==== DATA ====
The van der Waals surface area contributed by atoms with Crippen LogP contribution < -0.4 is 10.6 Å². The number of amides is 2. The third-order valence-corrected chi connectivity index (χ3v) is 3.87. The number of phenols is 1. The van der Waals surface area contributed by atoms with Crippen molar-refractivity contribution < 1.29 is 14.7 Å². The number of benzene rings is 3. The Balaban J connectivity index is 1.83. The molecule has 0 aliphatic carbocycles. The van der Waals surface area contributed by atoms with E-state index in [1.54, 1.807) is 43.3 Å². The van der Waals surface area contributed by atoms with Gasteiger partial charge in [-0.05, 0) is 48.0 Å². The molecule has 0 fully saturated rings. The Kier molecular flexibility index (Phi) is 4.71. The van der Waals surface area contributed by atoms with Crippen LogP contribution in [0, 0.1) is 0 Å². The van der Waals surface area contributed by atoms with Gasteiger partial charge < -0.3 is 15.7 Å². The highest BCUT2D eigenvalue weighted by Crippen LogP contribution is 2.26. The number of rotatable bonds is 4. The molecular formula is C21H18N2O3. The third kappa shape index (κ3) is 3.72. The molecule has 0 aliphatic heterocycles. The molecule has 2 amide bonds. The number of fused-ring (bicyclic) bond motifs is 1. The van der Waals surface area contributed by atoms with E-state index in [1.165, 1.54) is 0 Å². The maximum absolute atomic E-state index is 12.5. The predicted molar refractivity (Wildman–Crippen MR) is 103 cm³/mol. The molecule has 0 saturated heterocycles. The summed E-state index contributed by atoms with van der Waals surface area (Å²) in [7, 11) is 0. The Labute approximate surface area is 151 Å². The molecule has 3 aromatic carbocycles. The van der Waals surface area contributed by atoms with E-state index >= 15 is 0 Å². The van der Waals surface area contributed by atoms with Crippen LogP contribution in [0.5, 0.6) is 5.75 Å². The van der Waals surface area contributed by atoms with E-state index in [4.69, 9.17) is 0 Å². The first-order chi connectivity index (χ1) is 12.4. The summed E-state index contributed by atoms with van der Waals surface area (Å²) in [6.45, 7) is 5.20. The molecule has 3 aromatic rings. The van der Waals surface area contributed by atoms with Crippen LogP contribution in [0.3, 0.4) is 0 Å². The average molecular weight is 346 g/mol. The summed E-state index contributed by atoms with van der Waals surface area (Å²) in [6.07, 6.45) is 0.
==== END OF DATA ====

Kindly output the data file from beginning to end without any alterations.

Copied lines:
The van der Waals surface area contributed by atoms with Crippen LogP contribution < -0.4 is 10.6 Å². The number of amides is 2. The third-order valence-corrected chi connectivity index (χ3v) is 3.87. The number of phenols is 1. The van der Waals surface area contributed by atoms with Crippen molar-refractivity contribution < 1.29 is 14.7 Å². The number of benzene rings is 3. The Balaban J connectivity index is 1.83. The molecule has 0 aliphatic carbocycles. The van der Waals surface area contributed by atoms with E-state index in [1.54, 1.807) is 43.3 Å². The van der Waals surface area contributed by atoms with Gasteiger partial charge in [-0.05, 0) is 48.0 Å². The molecule has 0 fully saturated rings. The Kier molecular flexibility index (Phi) is 4.71. The van der Waals surface area contributed by atoms with Crippen LogP contribution in [0, 0.1) is 0 Å². The van der Waals surface area contributed by atoms with Gasteiger partial charge < -0.3 is 15.7 Å². The highest BCUT2D eigenvalue weighted by Crippen LogP contribution is 2.26. The number of rotatable bonds is 4. The molecular formula is C21H18N2O3. The third kappa shape index (κ3) is 3.72. The molecule has 0 aliphatic heterocycles. The molecule has 2 amide bonds. The number of fused-ring (bicyclic) bond motifs is 1. The van der Waals surface area contributed by atoms with E-state index in [1.165, 1.54) is 0 Å². The maximum absolute atomic E-state index is 12.5. The predicted molar refractivity (Wildman–Crippen MR) is 103 cm³/mol. The molecule has 0 saturated heterocycles. The summed E-state index contributed by atoms with van der Waals surface area (Å²) in [7, 11) is 0. The Labute approximate surface area is 151 Å². The molecule has 3 aromatic carbocycles. The van der Waals surface area contributed by atoms with E-state index >= 15 is 0 Å². The van der Waals surface area contributed by atoms with Crippen LogP contribution in [0.5, 0.6) is 5.75 Å². The van der Waals surface area contributed by atoms with E-state index in [4.69, 9.17) is 0 Å². The first-order chi connectivity index (χ1) is 12.4. The summed E-state index contributed by atoms with van der Waals surface area (Å²) in [6.45, 7) is 5.20. The molecule has 3 aromatic rings. The van der Waals surface area contributed by atoms with Crippen LogP contribution in [0.3, 0.4) is 0 Å². The average molecular weight is 346 g/mol. The summed E-state index contributed by atoms with van der Waals surface area (Å²) in [6.07, 6.45) is 0.